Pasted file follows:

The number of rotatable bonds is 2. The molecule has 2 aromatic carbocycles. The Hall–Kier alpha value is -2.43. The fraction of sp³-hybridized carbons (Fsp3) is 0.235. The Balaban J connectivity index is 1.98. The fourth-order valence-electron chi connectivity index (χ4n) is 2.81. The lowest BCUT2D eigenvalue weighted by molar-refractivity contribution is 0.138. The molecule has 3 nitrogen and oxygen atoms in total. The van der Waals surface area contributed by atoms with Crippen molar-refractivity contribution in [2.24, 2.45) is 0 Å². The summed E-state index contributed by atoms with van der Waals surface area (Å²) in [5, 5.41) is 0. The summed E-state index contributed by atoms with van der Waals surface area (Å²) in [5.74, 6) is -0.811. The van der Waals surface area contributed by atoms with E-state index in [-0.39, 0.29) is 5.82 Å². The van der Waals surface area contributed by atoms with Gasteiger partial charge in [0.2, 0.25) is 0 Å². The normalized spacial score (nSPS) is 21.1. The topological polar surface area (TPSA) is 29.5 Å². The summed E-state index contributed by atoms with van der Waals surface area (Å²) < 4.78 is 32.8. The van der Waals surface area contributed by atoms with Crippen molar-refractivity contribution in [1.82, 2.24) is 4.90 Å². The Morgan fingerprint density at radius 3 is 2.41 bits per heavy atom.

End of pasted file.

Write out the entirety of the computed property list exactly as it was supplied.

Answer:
The number of rotatable bonds is 2. The molecule has 2 aromatic carbocycles. The Hall–Kier alpha value is -2.43. The fraction of sp³-hybridized carbons (Fsp3) is 0.235. The Balaban J connectivity index is 1.98. The fourth-order valence-electron chi connectivity index (χ4n) is 2.81. The lowest BCUT2D eigenvalue weighted by molar-refractivity contribution is 0.138. The molecule has 3 nitrogen and oxygen atoms in total. The van der Waals surface area contributed by atoms with Crippen molar-refractivity contribution in [2.24, 2.45) is 0 Å². The summed E-state index contributed by atoms with van der Waals surface area (Å²) in [5, 5.41) is 0. The summed E-state index contributed by atoms with van der Waals surface area (Å²) in [5.74, 6) is -0.811. The van der Waals surface area contributed by atoms with E-state index in [-0.39, 0.29) is 5.82 Å². The van der Waals surface area contributed by atoms with Gasteiger partial charge in [0.2, 0.25) is 0 Å². The normalized spacial score (nSPS) is 21.1. The topological polar surface area (TPSA) is 29.5 Å². The summed E-state index contributed by atoms with van der Waals surface area (Å²) < 4.78 is 32.8. The van der Waals surface area contributed by atoms with Crippen molar-refractivity contribution in [1.82, 2.24) is 4.90 Å². The Morgan fingerprint density at radius 3 is 2.41 bits per heavy atom.